Black's Law Dictionary, 608 (4th Ed.). Melugin thus claims that subsection (D), the section under which he was convicted, should be read to proscribe threats intended to influence only witnesses or jurors.
The plain meaning of the statute, however, does not support Melugin's contention. First, read in isolation, the language of subsection (D) does not contain "general words [which] follow the enumeration of particular persons or things." Nor does subsection (D) act to classify or group the prohibitions in subsections (A), (B), and (C). Subsection (a)(1)(D) on its face criminalizes threats made to "anyone " with intent to "otherwise affect the outcome of an official proceeding" in addition to those acts described in the earlier subsections.
Next, Melugin argues that the statute should not have been applied to him because it would "criminalize mid-litigation communications to judges which were not intended to affect the outcome" of a case. This contention must also be rejected. In response to the Co-op's motion for summary judgment, the letter threatened death to the opposing parties and a state magistrate unless Melugin received a jury trial--hardly innocuous "mid-litigation communications." The clear intent of the letter was to force Anchorage Superior Court Judge Brian C. Shortell not to dismiss the suit, which certainly would have "affect[ed] the outcome" because the dismissal would have ended Melugin's case.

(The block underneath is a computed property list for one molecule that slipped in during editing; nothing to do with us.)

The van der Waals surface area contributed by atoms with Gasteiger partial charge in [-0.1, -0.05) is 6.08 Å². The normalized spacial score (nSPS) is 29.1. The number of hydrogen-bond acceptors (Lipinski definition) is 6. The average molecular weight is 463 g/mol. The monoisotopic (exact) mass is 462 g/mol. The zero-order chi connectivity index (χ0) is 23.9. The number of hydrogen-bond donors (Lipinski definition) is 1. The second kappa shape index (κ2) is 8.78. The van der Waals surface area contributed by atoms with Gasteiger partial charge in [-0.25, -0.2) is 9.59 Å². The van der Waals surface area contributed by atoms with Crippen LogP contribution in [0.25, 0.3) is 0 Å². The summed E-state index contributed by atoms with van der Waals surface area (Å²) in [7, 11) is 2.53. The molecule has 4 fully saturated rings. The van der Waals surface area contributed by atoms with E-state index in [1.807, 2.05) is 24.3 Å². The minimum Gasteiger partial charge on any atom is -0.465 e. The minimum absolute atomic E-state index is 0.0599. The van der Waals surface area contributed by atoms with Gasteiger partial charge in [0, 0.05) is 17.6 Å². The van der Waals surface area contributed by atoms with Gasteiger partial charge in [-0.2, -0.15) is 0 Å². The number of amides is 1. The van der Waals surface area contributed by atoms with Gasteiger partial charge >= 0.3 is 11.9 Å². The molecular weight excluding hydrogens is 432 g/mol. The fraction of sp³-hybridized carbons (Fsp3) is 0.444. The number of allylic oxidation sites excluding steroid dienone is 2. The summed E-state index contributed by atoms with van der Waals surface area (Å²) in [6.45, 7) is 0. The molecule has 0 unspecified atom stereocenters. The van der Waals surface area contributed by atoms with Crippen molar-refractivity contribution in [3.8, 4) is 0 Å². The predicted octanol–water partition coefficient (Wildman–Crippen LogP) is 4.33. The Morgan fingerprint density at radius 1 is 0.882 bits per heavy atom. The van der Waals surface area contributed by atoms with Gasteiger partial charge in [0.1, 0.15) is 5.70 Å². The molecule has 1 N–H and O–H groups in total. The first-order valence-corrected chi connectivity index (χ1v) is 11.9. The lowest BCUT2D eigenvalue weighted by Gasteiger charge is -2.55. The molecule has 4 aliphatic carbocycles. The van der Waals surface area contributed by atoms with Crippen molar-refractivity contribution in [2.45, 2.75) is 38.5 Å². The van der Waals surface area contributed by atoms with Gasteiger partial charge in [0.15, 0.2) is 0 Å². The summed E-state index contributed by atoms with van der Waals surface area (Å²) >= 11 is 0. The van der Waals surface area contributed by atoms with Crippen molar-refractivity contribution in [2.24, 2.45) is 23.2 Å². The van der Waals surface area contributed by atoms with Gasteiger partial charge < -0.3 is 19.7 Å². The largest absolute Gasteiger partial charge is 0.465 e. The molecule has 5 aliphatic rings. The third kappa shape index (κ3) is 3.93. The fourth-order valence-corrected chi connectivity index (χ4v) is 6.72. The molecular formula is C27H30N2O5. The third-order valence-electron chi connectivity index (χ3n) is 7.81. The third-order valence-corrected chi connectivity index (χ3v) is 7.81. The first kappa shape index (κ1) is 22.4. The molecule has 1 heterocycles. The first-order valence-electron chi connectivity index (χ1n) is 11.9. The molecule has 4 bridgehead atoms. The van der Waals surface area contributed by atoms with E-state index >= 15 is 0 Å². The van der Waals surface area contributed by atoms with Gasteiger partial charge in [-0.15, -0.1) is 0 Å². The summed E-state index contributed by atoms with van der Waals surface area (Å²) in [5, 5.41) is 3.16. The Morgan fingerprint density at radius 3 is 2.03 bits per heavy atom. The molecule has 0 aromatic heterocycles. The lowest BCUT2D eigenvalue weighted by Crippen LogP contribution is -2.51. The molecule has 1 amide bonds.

Finally, it should be noted that the Alaska Court of Appeals rejected these same arguments that Melugin now raises concerning the statute's interpretation and its application to his conduct.5 The interpretation of AS 11.56.510(a)(1)(D) involves a question of statutory construction, which is a question of state law, as factually applied to Melugin's conduct. As stated above, state court factual conclusions are entitled to a presumption of correctness under 28 U.S.C. Sec. 2254(d) (1988). See Callazo v. Estelle, 940 F.2d at 415-16 (9th Cir.1991). Further, this Court must accept a state court ruling on questions of state law. Jackson v. Ylst, 921 F.2d at 885. Thus, this Court is bound by the Alaska Court of Appeals' interpretation and decision that the statute as narrowly construed was properly applied to Melugin's conduct.